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I have a software package which is hard-coded to open a connection to a certain local IP address. Unfortunately, the local network settings have changed, And I can't access the source code (long story).

Is there a way - like ssh tunneling - to redirect a certain ip address to another?

For example, my software would contact 192.168.1.100, which will be redirected to 192.168.1.15, a real address on another machine, in a transparent way.

Any Ideas?

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4 Answers

up vote 3 down vote accepted

A colleague of mine introduced me to iptables:

iptables -t nat -A OUTPUT -d 192.168.1.100 -j DNAT --to-destination 192.168.1.15
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Add a static route for the server IP to the server's real IP on the client. Add the server IP address as a subinterface on the server.

server# ifconfig eth0:1 192.168.1.100

client# route add -host 192.168.1.100 gw 192.168.1.15
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Add the server IP as a subinterface on the server. Add another IP in that network to the client machine as a subinterface.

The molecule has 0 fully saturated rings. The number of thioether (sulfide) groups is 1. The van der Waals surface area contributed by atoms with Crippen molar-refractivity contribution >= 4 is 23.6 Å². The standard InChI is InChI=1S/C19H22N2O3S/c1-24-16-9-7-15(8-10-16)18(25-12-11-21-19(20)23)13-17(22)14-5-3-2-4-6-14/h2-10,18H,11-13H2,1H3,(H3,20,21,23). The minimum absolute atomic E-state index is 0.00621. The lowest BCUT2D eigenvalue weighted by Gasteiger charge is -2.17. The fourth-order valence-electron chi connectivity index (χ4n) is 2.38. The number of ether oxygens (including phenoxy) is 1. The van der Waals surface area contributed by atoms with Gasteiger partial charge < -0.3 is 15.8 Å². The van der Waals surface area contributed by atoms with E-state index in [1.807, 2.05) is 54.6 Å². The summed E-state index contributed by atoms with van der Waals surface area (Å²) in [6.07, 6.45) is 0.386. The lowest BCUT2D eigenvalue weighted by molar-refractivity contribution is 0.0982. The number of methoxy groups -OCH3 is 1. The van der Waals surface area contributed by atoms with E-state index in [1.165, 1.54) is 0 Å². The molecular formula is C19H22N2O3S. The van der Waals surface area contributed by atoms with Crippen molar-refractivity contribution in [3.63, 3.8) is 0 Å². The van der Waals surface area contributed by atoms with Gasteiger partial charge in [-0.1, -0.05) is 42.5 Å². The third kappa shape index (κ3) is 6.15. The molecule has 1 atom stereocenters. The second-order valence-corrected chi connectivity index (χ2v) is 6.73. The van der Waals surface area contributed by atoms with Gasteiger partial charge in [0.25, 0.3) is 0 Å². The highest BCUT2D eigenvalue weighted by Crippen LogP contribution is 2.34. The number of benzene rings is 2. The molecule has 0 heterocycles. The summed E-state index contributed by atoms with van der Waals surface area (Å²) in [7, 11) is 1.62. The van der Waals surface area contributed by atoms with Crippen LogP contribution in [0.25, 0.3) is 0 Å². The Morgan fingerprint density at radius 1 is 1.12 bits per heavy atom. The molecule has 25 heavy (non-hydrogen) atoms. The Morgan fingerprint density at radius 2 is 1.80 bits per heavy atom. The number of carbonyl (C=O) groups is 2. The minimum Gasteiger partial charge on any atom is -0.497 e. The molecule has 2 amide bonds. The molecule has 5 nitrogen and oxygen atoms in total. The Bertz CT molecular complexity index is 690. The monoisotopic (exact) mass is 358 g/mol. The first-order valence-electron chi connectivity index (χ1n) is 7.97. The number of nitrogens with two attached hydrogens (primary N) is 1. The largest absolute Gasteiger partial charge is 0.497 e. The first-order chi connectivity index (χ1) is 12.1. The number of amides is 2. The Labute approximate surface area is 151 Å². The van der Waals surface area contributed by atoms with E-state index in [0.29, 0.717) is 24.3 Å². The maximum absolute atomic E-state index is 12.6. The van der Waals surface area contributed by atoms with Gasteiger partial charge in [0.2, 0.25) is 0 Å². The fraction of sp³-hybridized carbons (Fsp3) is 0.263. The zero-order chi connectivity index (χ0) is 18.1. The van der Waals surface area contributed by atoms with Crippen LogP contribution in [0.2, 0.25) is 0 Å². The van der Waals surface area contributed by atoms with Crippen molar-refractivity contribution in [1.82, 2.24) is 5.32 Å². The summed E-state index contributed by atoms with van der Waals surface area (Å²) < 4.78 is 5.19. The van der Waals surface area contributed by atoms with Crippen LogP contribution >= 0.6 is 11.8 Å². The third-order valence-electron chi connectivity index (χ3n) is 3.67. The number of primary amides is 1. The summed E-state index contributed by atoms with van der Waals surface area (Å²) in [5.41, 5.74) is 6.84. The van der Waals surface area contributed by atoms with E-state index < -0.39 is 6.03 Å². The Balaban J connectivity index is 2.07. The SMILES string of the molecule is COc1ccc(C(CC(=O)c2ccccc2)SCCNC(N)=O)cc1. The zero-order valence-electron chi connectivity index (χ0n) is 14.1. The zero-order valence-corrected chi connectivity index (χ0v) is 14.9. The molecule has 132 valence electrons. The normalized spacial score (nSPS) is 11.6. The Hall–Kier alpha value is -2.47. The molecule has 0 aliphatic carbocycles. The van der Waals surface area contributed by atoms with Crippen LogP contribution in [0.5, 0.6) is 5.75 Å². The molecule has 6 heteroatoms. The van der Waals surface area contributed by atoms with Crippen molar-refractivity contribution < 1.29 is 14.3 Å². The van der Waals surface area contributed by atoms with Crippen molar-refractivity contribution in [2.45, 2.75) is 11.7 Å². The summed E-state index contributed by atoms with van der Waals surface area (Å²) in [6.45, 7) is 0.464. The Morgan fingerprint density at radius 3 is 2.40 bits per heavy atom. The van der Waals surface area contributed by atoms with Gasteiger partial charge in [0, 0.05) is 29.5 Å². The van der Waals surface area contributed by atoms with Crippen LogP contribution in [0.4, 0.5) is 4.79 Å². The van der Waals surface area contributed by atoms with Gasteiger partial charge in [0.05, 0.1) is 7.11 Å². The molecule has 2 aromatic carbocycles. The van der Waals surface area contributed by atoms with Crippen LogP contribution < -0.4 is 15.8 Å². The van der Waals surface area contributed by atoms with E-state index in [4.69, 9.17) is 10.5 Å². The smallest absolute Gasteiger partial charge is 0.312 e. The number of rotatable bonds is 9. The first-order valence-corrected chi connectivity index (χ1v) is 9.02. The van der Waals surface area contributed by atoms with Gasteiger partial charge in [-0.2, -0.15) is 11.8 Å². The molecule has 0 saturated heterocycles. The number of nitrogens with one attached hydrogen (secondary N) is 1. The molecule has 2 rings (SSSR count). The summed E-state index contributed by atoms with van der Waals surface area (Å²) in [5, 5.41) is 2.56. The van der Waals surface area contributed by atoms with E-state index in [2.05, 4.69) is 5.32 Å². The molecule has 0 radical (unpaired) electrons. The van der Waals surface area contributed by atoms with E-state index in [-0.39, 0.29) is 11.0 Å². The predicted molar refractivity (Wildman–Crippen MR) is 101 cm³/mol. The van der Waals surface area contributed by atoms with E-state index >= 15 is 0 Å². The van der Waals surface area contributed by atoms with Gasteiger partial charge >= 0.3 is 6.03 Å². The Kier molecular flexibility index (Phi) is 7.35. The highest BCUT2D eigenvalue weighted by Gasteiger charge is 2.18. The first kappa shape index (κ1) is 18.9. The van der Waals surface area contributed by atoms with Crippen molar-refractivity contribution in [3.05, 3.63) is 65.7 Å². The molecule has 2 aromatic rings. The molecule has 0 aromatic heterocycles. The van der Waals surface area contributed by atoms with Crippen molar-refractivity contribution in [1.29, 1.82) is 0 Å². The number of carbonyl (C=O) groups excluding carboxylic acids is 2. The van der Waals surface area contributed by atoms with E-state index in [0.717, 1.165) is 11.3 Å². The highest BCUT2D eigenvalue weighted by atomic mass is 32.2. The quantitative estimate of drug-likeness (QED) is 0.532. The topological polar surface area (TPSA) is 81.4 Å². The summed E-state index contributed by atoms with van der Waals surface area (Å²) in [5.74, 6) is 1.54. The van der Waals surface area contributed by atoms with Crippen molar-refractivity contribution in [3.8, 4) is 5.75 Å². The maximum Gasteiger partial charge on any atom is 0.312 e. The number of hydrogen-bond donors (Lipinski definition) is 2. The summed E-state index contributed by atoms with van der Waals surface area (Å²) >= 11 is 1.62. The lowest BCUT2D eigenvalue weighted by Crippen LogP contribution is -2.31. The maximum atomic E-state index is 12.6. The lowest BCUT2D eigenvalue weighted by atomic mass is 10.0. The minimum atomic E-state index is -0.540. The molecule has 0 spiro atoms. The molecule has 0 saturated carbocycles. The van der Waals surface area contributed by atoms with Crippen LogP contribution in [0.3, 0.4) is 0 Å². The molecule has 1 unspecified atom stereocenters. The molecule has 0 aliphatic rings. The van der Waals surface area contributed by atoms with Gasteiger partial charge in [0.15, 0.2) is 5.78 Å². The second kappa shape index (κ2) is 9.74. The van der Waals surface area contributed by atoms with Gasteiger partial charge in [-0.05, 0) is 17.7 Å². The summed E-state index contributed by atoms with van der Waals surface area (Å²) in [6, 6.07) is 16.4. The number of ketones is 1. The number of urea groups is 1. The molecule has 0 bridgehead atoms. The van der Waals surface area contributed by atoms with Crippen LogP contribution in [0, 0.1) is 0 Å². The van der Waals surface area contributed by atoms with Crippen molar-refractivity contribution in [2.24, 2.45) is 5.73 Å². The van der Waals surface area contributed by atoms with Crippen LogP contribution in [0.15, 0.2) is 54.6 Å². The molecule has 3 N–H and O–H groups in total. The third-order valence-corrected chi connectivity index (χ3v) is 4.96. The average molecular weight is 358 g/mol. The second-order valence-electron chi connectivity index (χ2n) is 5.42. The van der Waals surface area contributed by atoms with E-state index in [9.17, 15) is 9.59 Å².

This assumes they are currently on the same network.

server# ifconfig eth0:1 192.168.1.100

client# ifconfig eth0:1 192.168.1.101
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I think that's the way to go:

sudo ip addr add 192.168.1.100 dev eth0

That simply adds an IP address to eth0

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in which machine? –  Adam Matan Oct 6 '09 at 6:45
    
@Udi, good question: if one could assign the target machine that extra IP address (if not used elsewhere to start with) then I guess this would be the same as reverting back to the old local network settings, which I assume does not work for you. In other words: I don't think you can use this (unless you actually need 192.168.1.100 to refer to localhost, which you don't). –  Arjan Oct 6 '09 at 12:47
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protected by Daniel Beck Aug 10 '12 at 17:48

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